We also found this middle eastern bakery in the middle of an area that primarily had kebab shops… I was truly in sweet heaven!
I had one of the churro looking things on the left covered in syrup – amazinggggg…
On our last full day, we had heard about this abandoned old building that the US used to use as a spy tower to watch over the East. The amazing thing about this tower was how high it was. Berlin is practically marshland, very flat – but after the war, there was that much rubble, they carted it to the outskirts of town and piled it up. Over time, this rubble was overgrown by nature; trees, shrubs and moss now cover what once was unusable scraps discarded to the edge of society. This tower was so eerie and it was such a windy day, it was a really creepy sight.
The old remnants of material flapping noisily in the wind was an eerie sight and sound
Obviously, the view from on top of this mountain was amazing also; it’s so bizarre to think that we were standing of the remnants of a bombed city. Unfortunately squatters had built a fence around the tower, and you were not able to enter without paying an inflated price for a guided tour… We passed on the over priced tour but took a turn around the place anyway; any holes in the fence were unfortunately securely plugged up.
The view from the US Spy Tower – obviously a lot of rubble left after the war built this area in to the hilly scenery it is today.
So, from what you have read above, it would be safe to say that I had a lovely time away from my big adventure on the first of what I hope will be many little adventures. I was with good company enjoying so much history, something I am so passionate about. Having said that, Berlin as a city did leave me feeling I needed more. The buildings were plain and dull, the people were generally cold and unfriendly, and there was a heavy sense of repression in the air that was probably conjured up throughout the decades of dodgy history that went down there. It was very cheap to eat and drink, and if you’re into history, like I am, there is so much to take in.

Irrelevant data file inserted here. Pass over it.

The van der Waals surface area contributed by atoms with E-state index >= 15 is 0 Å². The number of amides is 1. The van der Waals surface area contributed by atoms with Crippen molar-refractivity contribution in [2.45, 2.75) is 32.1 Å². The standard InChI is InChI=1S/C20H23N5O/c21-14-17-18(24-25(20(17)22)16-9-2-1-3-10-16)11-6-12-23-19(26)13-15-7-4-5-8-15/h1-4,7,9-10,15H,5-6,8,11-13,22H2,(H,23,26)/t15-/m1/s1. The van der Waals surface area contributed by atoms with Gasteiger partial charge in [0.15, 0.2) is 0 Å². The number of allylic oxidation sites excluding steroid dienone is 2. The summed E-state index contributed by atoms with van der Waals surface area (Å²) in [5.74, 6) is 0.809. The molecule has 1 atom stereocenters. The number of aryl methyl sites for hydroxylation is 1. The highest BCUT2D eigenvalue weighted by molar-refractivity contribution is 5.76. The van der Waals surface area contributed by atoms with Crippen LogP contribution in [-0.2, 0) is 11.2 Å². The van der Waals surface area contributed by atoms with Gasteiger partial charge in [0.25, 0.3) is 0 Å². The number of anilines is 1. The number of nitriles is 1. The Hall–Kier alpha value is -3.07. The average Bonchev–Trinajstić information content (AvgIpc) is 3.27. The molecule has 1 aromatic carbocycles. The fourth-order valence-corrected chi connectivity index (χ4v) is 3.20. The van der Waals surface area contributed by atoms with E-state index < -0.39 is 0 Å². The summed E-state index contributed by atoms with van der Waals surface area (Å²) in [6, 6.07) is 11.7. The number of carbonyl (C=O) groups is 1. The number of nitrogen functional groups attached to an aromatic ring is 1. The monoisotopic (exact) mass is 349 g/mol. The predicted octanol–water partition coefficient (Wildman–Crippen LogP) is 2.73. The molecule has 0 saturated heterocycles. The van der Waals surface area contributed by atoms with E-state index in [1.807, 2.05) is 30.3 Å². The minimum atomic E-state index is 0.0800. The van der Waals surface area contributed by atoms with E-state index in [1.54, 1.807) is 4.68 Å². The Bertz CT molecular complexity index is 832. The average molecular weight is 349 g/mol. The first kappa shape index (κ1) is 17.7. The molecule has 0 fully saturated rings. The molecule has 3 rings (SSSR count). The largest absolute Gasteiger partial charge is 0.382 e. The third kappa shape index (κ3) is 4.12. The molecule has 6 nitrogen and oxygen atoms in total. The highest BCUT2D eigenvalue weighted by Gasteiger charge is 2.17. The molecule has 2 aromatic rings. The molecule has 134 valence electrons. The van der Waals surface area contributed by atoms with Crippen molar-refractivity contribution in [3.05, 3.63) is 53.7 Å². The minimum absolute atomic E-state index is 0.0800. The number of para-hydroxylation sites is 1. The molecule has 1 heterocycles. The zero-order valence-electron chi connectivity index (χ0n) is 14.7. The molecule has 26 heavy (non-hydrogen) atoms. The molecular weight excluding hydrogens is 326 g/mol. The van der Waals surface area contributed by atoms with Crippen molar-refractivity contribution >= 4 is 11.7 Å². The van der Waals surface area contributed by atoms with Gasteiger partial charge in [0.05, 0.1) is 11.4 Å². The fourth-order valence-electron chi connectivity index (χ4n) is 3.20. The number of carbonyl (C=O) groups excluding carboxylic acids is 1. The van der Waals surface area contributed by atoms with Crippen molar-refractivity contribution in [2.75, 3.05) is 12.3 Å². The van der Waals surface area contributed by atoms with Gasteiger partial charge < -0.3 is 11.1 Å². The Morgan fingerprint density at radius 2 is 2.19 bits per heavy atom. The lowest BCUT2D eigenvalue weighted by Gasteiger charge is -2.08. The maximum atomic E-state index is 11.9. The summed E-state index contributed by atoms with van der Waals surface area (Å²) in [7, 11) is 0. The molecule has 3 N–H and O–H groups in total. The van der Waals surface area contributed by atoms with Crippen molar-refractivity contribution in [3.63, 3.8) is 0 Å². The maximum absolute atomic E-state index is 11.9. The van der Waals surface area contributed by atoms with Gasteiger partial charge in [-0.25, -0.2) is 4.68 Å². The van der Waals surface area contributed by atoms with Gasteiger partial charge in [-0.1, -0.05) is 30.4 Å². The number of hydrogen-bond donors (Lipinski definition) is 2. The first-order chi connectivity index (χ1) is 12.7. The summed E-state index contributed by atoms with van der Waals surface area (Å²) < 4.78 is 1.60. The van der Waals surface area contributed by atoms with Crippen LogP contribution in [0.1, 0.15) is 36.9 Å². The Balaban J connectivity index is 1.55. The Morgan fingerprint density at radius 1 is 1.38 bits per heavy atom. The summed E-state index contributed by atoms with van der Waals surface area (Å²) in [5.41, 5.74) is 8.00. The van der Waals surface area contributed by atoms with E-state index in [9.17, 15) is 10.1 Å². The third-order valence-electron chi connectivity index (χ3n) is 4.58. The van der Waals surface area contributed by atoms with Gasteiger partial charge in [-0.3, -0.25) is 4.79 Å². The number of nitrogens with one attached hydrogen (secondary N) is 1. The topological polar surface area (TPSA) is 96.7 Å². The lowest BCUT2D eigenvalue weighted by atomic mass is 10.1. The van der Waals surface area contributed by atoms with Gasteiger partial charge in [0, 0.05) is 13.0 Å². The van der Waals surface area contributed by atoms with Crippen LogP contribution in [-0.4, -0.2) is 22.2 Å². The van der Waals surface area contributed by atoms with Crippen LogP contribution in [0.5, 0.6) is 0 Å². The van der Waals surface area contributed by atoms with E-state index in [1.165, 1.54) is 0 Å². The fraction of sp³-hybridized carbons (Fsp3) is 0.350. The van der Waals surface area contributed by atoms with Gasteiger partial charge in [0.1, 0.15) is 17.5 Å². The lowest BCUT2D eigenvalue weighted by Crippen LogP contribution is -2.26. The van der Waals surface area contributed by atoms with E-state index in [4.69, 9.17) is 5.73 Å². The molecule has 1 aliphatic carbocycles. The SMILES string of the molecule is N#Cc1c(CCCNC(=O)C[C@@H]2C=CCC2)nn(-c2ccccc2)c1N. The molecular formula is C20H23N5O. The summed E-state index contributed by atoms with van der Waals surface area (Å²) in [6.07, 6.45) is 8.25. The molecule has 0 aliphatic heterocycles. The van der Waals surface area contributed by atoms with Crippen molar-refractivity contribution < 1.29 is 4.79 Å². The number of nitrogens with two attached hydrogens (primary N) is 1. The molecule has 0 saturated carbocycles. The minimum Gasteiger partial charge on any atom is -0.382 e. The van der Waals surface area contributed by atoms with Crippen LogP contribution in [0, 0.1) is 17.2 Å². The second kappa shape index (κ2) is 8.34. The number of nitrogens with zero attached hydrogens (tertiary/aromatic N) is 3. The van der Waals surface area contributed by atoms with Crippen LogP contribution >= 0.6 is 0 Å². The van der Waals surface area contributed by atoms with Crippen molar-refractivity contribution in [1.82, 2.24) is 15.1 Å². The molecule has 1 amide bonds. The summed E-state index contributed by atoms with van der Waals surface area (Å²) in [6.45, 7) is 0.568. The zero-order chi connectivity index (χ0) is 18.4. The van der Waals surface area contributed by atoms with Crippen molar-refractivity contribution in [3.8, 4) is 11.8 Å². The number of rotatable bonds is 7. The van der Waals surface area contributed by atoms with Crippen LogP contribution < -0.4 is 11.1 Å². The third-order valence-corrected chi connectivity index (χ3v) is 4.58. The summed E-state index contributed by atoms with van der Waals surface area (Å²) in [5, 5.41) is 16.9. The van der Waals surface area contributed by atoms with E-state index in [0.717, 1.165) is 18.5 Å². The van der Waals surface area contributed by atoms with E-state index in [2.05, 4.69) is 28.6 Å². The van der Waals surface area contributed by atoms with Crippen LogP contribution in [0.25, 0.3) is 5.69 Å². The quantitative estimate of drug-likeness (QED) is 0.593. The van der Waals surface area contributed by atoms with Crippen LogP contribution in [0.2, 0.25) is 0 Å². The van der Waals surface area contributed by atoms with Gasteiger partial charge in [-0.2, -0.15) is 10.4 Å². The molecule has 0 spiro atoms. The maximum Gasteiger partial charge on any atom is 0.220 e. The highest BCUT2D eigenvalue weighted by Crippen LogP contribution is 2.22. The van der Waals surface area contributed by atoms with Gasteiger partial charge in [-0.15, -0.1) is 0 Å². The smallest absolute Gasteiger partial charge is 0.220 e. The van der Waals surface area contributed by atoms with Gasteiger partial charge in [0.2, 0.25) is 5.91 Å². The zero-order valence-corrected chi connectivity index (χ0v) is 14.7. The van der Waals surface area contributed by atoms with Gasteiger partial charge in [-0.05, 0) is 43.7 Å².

A girl blowing ridiculously large bubbles
But in terms of sights, without the company of good friends, 6 days, for me, would have been too many. There was no bright and intricate architecture, no happiness or laughter, no sense of joy or hidden gems. A lot of people say it has an incredible night life; I myself am not a big party animal, so I cannot comment on that aspect. But for me, the city left me feeling heavy and somewhat sad. You could say this is due to the weather, however, I have never had this feeling in London. In fact, although the temperature was only a few degrees less than London, the sun was out every single day for at least a few hours, and this at least gave some sense of the approaching spring that I have not yet experienced in the UK. Of course I had a nice time; how can you not, seeing new places, experiencing history, eating good food and seeing old friends – but in terms of a ‘wow’ city, Berlin does not make my Hot Hits List… Let’s see if Krakow has anything more breathtaking to offer…